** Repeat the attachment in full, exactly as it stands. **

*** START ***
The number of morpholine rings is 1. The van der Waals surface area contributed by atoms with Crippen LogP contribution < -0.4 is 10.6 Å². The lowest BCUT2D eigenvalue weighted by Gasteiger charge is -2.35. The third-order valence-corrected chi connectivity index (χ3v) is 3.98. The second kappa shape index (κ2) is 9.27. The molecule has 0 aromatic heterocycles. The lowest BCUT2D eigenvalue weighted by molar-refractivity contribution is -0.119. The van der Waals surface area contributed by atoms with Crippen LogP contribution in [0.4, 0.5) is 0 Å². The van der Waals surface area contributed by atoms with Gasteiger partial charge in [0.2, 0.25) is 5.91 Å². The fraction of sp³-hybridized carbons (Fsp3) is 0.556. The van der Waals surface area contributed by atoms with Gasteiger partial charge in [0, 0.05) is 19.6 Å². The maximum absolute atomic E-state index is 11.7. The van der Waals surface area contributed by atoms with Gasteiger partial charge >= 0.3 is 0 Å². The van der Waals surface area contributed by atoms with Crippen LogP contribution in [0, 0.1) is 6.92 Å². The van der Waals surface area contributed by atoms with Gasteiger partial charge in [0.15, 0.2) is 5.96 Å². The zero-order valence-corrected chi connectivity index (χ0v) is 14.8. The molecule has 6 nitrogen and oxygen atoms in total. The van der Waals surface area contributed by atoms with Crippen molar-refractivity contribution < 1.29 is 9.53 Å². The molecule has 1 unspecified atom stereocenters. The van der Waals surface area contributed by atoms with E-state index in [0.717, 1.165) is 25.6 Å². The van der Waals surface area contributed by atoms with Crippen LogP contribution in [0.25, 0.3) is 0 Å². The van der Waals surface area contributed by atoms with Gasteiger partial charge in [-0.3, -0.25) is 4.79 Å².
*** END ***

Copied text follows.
The number of morpholine rings is 1. The van der Waals surface area contributed by atoms with Crippen LogP contribution < -0.4 is 10.6 Å². The lowest BCUT2D eigenvalue weighted by Gasteiger charge is -2.35. The third-order valence-corrected chi connectivity index (χ3v) is 3.98. The second kappa shape index (κ2) is 9.27. The molecule has 0 aromatic heterocycles. The lowest BCUT2D eigenvalue weighted by molar-refractivity contribution is -0.119. The van der Waals surface area contributed by atoms with Crippen LogP contribution in [0.4, 0.5) is 0 Å². The van der Waals surface area contributed by atoms with Gasteiger partial charge in [0.2, 0.25) is 5.91 Å². The fraction of sp³-hybridized carbons (Fsp3) is 0.556. The van der Waals surface area contributed by atoms with Gasteiger partial charge in [0, 0.05) is 19.6 Å². The maximum absolute atomic E-state index is 11.7. The van der Waals surface area contributed by atoms with Gasteiger partial charge >= 0.3 is 0 Å². The van der Waals surface area contributed by atoms with Crippen LogP contribution in [0, 0.1) is 6.92 Å². The van der Waals surface area contributed by atoms with Gasteiger partial charge in [0.15, 0.2) is 5.96 Å². The zero-order valence-corrected chi connectivity index (χ0v) is 14.8. The molecule has 6 nitrogen and oxygen atoms in total. The van der Waals surface area contributed by atoms with Crippen molar-refractivity contribution < 1.29 is 9.53 Å². The molecule has 1 unspecified atom stereocenters. The van der Waals surface area contributed by atoms with E-state index in [0.717, 1.165) is 25.6 Å². The van der Waals surface area contributed by atoms with Crippen LogP contribution in [0.25, 0.3) is 0 Å². The van der Waals surface area contributed by atoms with Gasteiger partial charge in [-0.3, -0.25) is 4.79 Å².